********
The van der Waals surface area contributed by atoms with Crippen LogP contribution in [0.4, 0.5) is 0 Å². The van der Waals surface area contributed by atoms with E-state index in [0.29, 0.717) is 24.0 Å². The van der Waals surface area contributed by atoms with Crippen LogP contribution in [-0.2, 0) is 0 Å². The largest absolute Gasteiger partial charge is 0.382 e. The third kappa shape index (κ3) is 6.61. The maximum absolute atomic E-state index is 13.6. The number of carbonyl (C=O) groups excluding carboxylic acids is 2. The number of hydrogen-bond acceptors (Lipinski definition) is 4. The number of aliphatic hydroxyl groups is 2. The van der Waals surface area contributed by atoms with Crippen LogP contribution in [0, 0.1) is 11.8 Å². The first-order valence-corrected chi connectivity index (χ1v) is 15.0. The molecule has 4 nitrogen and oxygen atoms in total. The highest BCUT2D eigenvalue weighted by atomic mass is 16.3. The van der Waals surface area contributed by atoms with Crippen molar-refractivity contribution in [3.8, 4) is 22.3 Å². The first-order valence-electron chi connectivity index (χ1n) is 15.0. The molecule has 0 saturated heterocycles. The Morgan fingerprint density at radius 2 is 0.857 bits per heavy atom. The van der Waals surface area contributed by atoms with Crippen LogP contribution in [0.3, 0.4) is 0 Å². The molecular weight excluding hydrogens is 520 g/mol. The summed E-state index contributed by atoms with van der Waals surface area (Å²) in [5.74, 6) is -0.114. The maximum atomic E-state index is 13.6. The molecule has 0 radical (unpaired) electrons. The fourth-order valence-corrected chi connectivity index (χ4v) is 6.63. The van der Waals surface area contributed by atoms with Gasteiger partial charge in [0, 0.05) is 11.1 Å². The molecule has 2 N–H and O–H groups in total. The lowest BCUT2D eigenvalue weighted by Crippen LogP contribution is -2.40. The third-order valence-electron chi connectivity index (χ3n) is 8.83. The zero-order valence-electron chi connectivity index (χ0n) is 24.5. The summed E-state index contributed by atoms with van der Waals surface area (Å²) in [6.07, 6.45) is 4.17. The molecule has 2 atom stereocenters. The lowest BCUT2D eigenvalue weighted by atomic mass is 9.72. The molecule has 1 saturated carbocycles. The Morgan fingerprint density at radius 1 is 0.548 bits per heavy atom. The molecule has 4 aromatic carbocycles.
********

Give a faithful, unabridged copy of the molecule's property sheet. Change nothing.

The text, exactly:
The van der Waals surface area contributed by atoms with Crippen LogP contribution in [0.4, 0.5) is 0 Å². The van der Waals surface area contributed by atoms with E-state index in [0.29, 0.717) is 24.0 Å². The van der Waals surface area contributed by atoms with Crippen LogP contribution in [-0.2, 0) is 0 Å². The largest absolute Gasteiger partial charge is 0.382 e. The third kappa shape index (κ3) is 6.61. The maximum absolute atomic E-state index is 13.6. The number of carbonyl (C=O) groups excluding carboxylic acids is 2. The number of hydrogen-bond acceptors (Lipinski definition) is 4. The number of aliphatic hydroxyl groups is 2. The van der Waals surface area contributed by atoms with Crippen LogP contribution in [0, 0.1) is 11.8 Å². The first-order valence-corrected chi connectivity index (χ1v) is 15.0. The molecule has 4 nitrogen and oxygen atoms in total. The highest BCUT2D eigenvalue weighted by atomic mass is 16.3. The van der Waals surface area contributed by atoms with Crippen molar-refractivity contribution in [3.8, 4) is 22.3 Å². The first-order valence-electron chi connectivity index (χ1n) is 15.0. The molecule has 0 saturated heterocycles. The Morgan fingerprint density at radius 2 is 0.857 bits per heavy atom. The van der Waals surface area contributed by atoms with Crippen LogP contribution in [0.3, 0.4) is 0 Å². The molecular weight excluding hydrogens is 520 g/mol. The summed E-state index contributed by atoms with van der Waals surface area (Å²) in [5.74, 6) is -0.114. The maximum atomic E-state index is 13.6. The molecule has 0 radical (unpaired) electrons. The fourth-order valence-corrected chi connectivity index (χ4v) is 6.63. The van der Waals surface area contributed by atoms with Gasteiger partial charge in [0, 0.05) is 11.1 Å². The molecule has 2 N–H and O–H groups in total. The lowest BCUT2D eigenvalue weighted by Crippen LogP contribution is -2.40. The third-order valence-electron chi connectivity index (χ3n) is 8.83. The zero-order valence-electron chi connectivity index (χ0n) is 24.5. The summed E-state index contributed by atoms with van der Waals surface area (Å²) in [6.07, 6.45) is 4.17. The molecule has 2 atom stereocenters. The lowest BCUT2D eigenvalue weighted by atomic mass is 9.72. The molecule has 1 saturated carbocycles. The Morgan fingerprint density at radius 1 is 0.548 bits per heavy atom. The molecule has 4 aromatic carbocycles.